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How Mobile Technology Is Evolving Luxury’s ‘Clienteling’ Model

The store is often considered a jewel in the crown of a luxury brand. It’s a defined space where brands have the ability to not only develop relationships with their customers, but also make a bold statement beyond their clothing — whether it be their choice in real estate and interior design aesthetic, or the experience that exists inside it.

Luxury brands, which have historically recognized the power of the store, have understandably been slow to warm up to e-commerce. General consensus felt selling online was too fleeting and impersonal, compared to the extremely personalized and engaging experience of purchasing in-store — a space luxury brands have dominated with top-quality services such as VIP dressing rooms and complimentary Champagne.

When it came to building compelling experiences, desktop commerce also missed the mark when meeting luxury brand expectations. Inconsistent designs, cumbersome forms and clunky technology simply did not embody the elegance these labels bore. Shoppers were abandoning sites due to subpar experiences. More importantly, shopping online was often pitted against buying in store — a false dichotomy I’m not interested in. Given the poor initial experiences online, it is no wonder fashion brands struggled to see these technologies as must-have — a wardrobe essential, if you will — rather than a seasonal trend.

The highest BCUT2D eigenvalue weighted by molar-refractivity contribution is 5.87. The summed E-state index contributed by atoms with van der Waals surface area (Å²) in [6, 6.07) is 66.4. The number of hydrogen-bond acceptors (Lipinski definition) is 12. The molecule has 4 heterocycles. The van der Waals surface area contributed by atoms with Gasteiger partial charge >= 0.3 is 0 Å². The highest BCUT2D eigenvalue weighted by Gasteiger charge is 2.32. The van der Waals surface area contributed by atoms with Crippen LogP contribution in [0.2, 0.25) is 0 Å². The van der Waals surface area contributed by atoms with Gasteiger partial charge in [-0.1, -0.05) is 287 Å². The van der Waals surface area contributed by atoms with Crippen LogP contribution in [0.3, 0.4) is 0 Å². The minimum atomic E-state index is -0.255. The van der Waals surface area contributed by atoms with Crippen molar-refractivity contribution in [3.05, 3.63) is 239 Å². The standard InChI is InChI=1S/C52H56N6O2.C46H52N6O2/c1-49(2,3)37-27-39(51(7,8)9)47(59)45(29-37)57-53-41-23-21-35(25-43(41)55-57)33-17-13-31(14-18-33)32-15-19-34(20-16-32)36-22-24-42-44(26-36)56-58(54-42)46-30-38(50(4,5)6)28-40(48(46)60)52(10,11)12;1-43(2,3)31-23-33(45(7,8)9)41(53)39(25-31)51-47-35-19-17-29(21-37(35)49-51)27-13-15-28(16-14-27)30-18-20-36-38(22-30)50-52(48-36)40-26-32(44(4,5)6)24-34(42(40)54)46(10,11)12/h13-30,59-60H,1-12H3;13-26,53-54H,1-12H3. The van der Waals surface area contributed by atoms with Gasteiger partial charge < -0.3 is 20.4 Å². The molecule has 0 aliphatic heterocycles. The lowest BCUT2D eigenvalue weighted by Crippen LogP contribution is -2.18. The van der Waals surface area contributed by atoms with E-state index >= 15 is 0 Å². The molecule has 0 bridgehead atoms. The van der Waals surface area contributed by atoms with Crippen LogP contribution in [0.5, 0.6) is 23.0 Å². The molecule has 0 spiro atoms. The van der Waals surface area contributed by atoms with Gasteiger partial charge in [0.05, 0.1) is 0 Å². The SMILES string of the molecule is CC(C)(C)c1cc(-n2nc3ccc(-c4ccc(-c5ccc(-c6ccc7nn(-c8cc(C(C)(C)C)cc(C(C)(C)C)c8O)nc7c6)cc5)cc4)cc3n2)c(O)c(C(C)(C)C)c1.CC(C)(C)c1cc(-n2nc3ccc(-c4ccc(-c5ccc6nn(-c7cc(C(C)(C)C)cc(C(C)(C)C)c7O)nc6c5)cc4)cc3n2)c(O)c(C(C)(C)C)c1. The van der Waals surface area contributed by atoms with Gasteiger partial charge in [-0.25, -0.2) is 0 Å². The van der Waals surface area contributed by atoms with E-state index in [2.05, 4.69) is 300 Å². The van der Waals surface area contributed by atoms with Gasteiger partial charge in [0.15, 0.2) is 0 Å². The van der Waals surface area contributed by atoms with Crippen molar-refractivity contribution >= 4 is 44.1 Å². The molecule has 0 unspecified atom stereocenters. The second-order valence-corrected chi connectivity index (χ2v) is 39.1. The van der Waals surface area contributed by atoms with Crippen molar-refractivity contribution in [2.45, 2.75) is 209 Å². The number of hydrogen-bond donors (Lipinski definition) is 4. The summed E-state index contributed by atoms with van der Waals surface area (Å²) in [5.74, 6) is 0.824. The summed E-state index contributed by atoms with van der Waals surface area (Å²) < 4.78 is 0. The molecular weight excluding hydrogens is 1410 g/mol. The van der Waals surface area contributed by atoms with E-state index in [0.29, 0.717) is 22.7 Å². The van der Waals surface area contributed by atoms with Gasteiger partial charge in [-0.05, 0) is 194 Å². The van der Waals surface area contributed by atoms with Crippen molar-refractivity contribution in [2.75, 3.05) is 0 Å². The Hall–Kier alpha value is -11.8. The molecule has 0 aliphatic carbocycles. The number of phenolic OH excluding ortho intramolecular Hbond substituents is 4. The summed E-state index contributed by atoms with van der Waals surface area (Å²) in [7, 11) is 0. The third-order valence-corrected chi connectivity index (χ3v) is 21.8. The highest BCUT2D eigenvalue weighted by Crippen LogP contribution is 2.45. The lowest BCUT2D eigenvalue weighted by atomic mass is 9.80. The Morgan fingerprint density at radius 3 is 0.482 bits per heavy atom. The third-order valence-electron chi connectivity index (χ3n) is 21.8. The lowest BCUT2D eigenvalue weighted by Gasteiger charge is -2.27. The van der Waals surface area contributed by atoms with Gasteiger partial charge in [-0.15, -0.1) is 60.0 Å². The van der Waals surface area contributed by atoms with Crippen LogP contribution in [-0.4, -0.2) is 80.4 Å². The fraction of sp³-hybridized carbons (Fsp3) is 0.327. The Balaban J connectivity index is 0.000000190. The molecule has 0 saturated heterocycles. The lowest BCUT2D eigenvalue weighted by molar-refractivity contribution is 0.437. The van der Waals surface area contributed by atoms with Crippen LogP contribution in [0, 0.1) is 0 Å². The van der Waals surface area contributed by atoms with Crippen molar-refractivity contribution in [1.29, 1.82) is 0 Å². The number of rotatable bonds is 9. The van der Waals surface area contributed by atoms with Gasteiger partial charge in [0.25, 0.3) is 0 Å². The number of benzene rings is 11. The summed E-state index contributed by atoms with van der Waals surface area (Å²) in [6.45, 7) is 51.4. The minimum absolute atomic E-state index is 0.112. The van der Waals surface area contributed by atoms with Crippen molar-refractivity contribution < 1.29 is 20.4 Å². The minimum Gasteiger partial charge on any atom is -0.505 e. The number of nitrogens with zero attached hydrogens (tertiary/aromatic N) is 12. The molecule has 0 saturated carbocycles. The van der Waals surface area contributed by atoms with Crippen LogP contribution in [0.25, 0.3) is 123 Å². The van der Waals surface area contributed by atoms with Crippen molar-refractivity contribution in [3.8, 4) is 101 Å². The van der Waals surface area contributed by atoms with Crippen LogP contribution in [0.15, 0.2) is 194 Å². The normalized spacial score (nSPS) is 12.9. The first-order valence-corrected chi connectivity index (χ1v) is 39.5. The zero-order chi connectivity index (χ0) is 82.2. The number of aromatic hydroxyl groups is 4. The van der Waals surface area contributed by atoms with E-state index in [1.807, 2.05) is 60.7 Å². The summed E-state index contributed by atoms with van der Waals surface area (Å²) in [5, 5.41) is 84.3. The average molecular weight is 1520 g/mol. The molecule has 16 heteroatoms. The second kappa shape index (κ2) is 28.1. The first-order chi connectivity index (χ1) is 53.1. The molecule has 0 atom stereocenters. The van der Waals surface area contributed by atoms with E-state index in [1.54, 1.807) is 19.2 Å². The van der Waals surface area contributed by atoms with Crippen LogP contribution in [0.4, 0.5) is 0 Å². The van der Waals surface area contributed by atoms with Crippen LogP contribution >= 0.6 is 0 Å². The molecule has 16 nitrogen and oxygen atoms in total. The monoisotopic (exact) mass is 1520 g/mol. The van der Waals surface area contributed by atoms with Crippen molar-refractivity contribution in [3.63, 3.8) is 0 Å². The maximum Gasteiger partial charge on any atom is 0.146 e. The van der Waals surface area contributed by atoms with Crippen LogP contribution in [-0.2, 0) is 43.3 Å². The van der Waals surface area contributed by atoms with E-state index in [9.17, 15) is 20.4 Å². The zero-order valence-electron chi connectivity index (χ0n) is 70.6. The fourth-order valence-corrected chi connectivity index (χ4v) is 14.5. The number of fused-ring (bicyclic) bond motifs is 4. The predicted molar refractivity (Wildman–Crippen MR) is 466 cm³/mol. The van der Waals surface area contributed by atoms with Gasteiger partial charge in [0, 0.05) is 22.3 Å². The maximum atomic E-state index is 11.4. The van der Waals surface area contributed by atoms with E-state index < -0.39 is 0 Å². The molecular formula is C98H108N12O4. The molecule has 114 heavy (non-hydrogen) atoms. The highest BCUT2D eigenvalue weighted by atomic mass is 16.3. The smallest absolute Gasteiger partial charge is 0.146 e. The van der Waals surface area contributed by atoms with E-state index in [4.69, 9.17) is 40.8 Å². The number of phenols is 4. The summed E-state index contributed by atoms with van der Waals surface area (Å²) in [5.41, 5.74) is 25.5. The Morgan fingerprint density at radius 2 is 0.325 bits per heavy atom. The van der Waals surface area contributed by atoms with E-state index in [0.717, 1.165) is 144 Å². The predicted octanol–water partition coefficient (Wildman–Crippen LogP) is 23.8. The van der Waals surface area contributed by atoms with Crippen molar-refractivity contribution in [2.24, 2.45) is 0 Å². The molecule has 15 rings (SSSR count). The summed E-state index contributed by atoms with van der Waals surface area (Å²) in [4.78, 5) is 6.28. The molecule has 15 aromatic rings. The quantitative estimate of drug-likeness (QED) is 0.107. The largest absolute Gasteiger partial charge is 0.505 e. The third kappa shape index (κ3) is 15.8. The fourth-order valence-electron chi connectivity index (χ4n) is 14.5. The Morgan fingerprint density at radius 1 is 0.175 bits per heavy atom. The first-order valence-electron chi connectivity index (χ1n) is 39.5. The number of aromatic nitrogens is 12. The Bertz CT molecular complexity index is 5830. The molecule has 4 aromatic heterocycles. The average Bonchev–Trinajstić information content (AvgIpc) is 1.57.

Mobile is different. It unlocks an immense amount of digital potential from which luxury brands have traditionally shied away. Take a look at brands like Burberry, Tiffany and Chanel, all of which have been applauded for their digital marketing efforts. Each has elevated its brand through the use of mobile, producing immersive creative experiences for customers using a variety of devices and platforms.  

More significantly, mobile will become the primary driver of strong customer relationships among luxury brands. Why? Because the explosion of mobile marries the luxury of discovering and shopping in-store with the consistency and immediacy of buying online. Mobile is the first technology that will be used to greatly improve the in-store experience while augmenting the experience outside of the store — from an online and offline perspective. To put it simply, mobile is the great equalizer that will deliver a better experience, regardless of the medium.

Today, there are powerful ways to provide an online experience that exceeds the expectations of high-end consumers. The key to unlocking its potential, though, is to understand that pitting the online experience against buying in store misses the real opportunity. Real possibilities come to light when online and in store work together, not fight against each other.

Online has often been thought of as a medium that cannibalizes offline, when there’s little logic behind this line of thinking. This idea is best summed up by one word: clienteling. Clienteling is the process of sales associates and customers building relationships that exist outside of the store. Yes, this relationship is often predicated on shopping, but it often goes much further, as customer and sales associates share taste, interest and even mutual friends. Luxury brands have been clienteling for decades, strengthening the customer relationship outside of the store, which in turn drives customers back into the store.